Michel de Montaigne’s Essays is a second work my students will read this spring. Slightly less than half a millennium ago, Montaigne reached the ripe age of 38 — which probably is 62 in today’s market — and quit his prestigious job as magistrate in the Bordeaux parliament. To mark the occasion, he inscribed his decision on the wall of his library: "Long weary of the servitude of the court and public employments, I retired to the bosom of the learned Virgins [the Muses]."
During the next 20 years, Montaigne invented the genre of the essay — and thus reinvented himself. Not a bad retirement, especially given the dividend of immortality conferred by the Essays. The catch, however, is that few of us professors mulling retirement can match his wealth. Every study on the subject cites financial concerns as the principal reason why academics resign themselves to spending years after age 62 seeking traces of the Muses in undergraduate papers.
Rather than helping me make a resolution, the classics leave me irresolute. What to do? Perhaps write on my palm the Greek epigram that Montaigne had carved in his roof beam: "Only one thing is certain: that nothing is certain."
But while I struggle with my irresolution, there are some matters I am less uncertain about than others:
There is the need to act our age. Sixty is not the new 50, much less the new 40. It is the same old 60. We should profess what we have learned by that age. Here’s a riddle worthy of Poor Tom: Is a 60-ish professor who thinks he has nothing to learn from students any wiser than a 60-ish professor who thinks students have nothing to learn from him?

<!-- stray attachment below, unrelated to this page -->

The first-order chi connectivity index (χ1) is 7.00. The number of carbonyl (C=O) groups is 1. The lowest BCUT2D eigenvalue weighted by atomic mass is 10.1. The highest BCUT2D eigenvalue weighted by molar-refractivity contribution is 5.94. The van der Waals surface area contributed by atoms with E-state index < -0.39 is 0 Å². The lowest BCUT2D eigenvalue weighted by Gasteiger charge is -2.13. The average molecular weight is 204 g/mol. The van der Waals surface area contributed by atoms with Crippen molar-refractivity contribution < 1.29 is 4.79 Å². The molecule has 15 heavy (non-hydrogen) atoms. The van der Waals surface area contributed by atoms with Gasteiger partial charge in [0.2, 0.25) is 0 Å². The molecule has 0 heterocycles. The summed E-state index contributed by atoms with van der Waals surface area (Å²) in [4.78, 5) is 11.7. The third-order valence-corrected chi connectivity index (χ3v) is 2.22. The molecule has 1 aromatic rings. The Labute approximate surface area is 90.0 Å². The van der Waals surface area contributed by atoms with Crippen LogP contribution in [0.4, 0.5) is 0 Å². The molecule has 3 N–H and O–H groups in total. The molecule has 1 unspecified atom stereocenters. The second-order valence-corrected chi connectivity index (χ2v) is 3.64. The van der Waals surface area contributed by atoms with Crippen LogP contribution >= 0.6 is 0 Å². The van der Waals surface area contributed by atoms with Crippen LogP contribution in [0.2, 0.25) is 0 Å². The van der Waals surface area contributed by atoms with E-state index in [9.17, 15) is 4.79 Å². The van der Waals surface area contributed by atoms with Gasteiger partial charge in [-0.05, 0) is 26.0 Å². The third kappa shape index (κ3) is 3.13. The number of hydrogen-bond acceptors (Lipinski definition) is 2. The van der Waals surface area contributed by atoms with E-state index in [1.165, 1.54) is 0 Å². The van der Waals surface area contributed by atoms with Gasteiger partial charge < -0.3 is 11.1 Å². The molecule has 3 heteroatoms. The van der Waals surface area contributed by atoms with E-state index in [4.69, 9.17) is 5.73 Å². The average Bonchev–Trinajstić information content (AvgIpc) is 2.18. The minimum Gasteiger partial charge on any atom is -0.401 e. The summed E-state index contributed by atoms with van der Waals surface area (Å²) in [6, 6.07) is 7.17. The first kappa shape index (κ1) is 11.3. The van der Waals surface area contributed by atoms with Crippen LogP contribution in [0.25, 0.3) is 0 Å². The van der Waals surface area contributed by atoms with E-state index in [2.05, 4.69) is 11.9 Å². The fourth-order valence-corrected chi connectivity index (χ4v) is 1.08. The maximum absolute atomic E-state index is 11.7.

Teach as many new courses as possible. Over the last half-dozen years, I have lurched from one new offering to the next: a history of globalization to a history of World War I; a history of terrorism to a history of nihilism. Not only do I do that because those subjects interest me, but also because the scramble to prepare for them stretches my calcifying cognitive faculties.
There is a downside, of course, to surfing on the little I have learned instead of pulling up treasures from years of research. The upside, though, is that undergrads do not need someone who will suffer from the bends upon surfacing from hours of research. What they really need is someone as excited as they are about discovering new (to them) information. Will my research and publishing agenda suffer? If, like Edgar, we speak what we feel, not what we ought to say, all I can say is "Who cares?"
Never confuse technology with texts. What I have found — not consistently, but often enough to encourage me to continue — is that, if encouraged and accompanied, students gladly spend time with the texts themselves. By reading passages together in class, by spending more time on fewer works, by conversing rather than lecturing, professors can create one of the few "safe spaces" worthy of the name — namely, a place safe from the static and distraction of postmodern life. Not only is this good for the students, but it is good for the aging professor, forcing him or her to surrender the embalming fluid of prepared lectures or technological crutches offered by smart classrooms.
My irresolution is, I know, cold comfort to young Ph.D.s. It hardly helps to remind both them and myself that I had no guarantees, when I entered the job market, of finding a tenured position. Gloucester declares, admirably, "distribution should undo excess/And each man have enough." Until that day arrives, perhaps we can all find resolution in Lear’s truth that "the worst is not/So long as we can say ‘This is the worst.’"